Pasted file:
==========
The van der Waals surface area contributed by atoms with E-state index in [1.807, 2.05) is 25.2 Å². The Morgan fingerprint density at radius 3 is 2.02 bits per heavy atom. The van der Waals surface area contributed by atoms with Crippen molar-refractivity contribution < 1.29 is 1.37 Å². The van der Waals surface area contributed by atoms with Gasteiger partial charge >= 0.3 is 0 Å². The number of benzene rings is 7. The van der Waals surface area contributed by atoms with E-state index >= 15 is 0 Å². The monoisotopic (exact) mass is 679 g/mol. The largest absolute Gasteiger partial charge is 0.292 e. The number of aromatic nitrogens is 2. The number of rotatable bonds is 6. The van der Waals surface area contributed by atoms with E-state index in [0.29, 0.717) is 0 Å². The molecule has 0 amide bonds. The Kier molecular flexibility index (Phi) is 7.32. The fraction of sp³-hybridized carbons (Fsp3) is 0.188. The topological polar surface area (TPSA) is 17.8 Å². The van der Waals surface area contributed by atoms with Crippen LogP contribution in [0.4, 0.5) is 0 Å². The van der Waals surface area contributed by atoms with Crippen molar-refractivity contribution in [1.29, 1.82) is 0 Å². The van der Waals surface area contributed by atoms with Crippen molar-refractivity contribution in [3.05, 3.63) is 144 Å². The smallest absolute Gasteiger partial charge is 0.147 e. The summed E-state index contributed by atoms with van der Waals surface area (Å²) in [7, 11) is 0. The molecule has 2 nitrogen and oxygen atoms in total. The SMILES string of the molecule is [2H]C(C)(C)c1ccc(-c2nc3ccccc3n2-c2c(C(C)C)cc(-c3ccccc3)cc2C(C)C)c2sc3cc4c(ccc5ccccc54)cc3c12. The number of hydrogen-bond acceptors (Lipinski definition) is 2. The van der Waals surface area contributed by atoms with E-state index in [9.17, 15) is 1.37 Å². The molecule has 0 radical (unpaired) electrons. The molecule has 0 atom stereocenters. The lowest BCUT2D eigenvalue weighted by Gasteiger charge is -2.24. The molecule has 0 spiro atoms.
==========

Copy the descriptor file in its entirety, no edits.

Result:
The van der Waals surface area contributed by atoms with E-state index in [1.807, 2.05) is 25.2 Å². The Morgan fingerprint density at radius 3 is 2.02 bits per heavy atom. The van der Waals surface area contributed by atoms with Crippen molar-refractivity contribution < 1.29 is 1.37 Å². The van der Waals surface area contributed by atoms with Gasteiger partial charge >= 0.3 is 0 Å². The number of benzene rings is 7. The van der Waals surface area contributed by atoms with E-state index >= 15 is 0 Å². The monoisotopic (exact) mass is 679 g/mol. The largest absolute Gasteiger partial charge is 0.292 e. The number of aromatic nitrogens is 2. The number of rotatable bonds is 6. The van der Waals surface area contributed by atoms with E-state index in [0.29, 0.717) is 0 Å². The molecule has 0 amide bonds. The Kier molecular flexibility index (Phi) is 7.32. The fraction of sp³-hybridized carbons (Fsp3) is 0.188. The topological polar surface area (TPSA) is 17.8 Å². The van der Waals surface area contributed by atoms with Crippen LogP contribution in [0.4, 0.5) is 0 Å². The van der Waals surface area contributed by atoms with Crippen molar-refractivity contribution in [1.29, 1.82) is 0 Å². The van der Waals surface area contributed by atoms with Crippen molar-refractivity contribution in [3.05, 3.63) is 144 Å². The smallest absolute Gasteiger partial charge is 0.147 e. The summed E-state index contributed by atoms with van der Waals surface area (Å²) in [7, 11) is 0. The molecule has 2 nitrogen and oxygen atoms in total. The SMILES string of the molecule is [2H]C(C)(C)c1ccc(-c2nc3ccccc3n2-c2c(C(C)C)cc(-c3ccccc3)cc2C(C)C)c2sc3cc4c(ccc5ccccc54)cc3c12. The number of hydrogen-bond acceptors (Lipinski definition) is 2. The van der Waals surface area contributed by atoms with E-state index in [9.17, 15) is 1.37 Å². The molecule has 0 radical (unpaired) electrons. The molecule has 0 atom stereocenters. The lowest BCUT2D eigenvalue weighted by Gasteiger charge is -2.24. The molecule has 0 spiro atoms.